“It is important that WLP be part of the curriculum because it tells a history that is rarely told … Students identify with it because it is about real people, especially about the people who spend their lives caring for others. It provides us with examples of lives that ground us in a sense of place, a sense of community and a sense of purpose … . The stories already collected give students, and really all of us, examples that are reachable ... ones that are not sensationalized .. .ones that are grounded … . If students get ‘hooked’ by the stories of these people in their own community, possibly people related to people they know, they see that their own life has meaning.” --Kayleen Pritchard, Educational Consultant
Here we have provided the original articles about this project:
Most Dangerous Women Reader’s Theater: Seattle Girls School
During the 2007-2008 school year, Seattle Girl’s School teacher Wendy Ewbanks designed a unique research project for her young students -- one that would examine controversial issues of the twentieth century. Using Jan Maher’s Most Dangerous Women: Bringing History to Life through Reader’s Theater (http://www.heinemann.com/products/E00910.aspx)as a foundation, relevantmusic, poetry, and visual and sound bites of journalists were introduced as unconventional historical primary resources.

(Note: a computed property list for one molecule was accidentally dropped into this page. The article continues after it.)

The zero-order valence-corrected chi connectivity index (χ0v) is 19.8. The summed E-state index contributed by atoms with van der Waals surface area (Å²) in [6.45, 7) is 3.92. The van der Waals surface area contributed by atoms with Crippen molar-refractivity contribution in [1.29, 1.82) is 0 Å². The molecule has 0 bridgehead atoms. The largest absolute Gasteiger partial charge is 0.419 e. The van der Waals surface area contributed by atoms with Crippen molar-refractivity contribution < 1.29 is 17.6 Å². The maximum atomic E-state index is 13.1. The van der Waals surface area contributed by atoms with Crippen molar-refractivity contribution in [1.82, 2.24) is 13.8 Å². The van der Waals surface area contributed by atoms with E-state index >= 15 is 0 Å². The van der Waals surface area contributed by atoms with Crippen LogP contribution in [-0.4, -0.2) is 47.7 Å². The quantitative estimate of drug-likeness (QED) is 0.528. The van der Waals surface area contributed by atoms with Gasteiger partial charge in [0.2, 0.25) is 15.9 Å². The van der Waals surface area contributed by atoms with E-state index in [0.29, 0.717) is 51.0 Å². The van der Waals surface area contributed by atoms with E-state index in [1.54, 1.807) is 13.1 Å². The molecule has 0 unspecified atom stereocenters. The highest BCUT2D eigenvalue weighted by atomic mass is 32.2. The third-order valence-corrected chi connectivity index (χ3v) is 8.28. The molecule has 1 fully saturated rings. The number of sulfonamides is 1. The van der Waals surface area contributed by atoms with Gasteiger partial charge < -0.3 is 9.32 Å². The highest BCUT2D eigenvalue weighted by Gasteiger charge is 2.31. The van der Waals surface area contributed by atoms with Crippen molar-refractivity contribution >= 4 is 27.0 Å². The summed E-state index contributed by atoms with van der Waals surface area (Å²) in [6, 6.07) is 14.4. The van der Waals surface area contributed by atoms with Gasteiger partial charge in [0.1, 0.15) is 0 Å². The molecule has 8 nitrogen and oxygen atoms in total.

After several months of immersing themselves in the lives of women who were influential in the social movement of this century, the students were fascinated and empowered by their research and wanted to share their results publicly with family, friends, and classmates. Ewbanks arranged for them to work with Maher to produce a Reader’s Theater performance using their own findings. Maher, co-author of the nationally-renowned play about the women of the international women’s peace movement (Most Dangerous Women), was teaching at Antioch University at that time. The students also worked with Rebel Voices (http://www.rebelvoices.com) to sing anti-war ballads as part of the performance.
The student ensemble gave an abbreviated version of the Reader’s Theater to more than 150 people at MOHAI during Women’s History Month in March 2007. This project earned the 2008 Association of King County Historical Organization’s annual Youth Award.
The true impact of this project can be seen through these testimonials about the Most Dangerous Women project.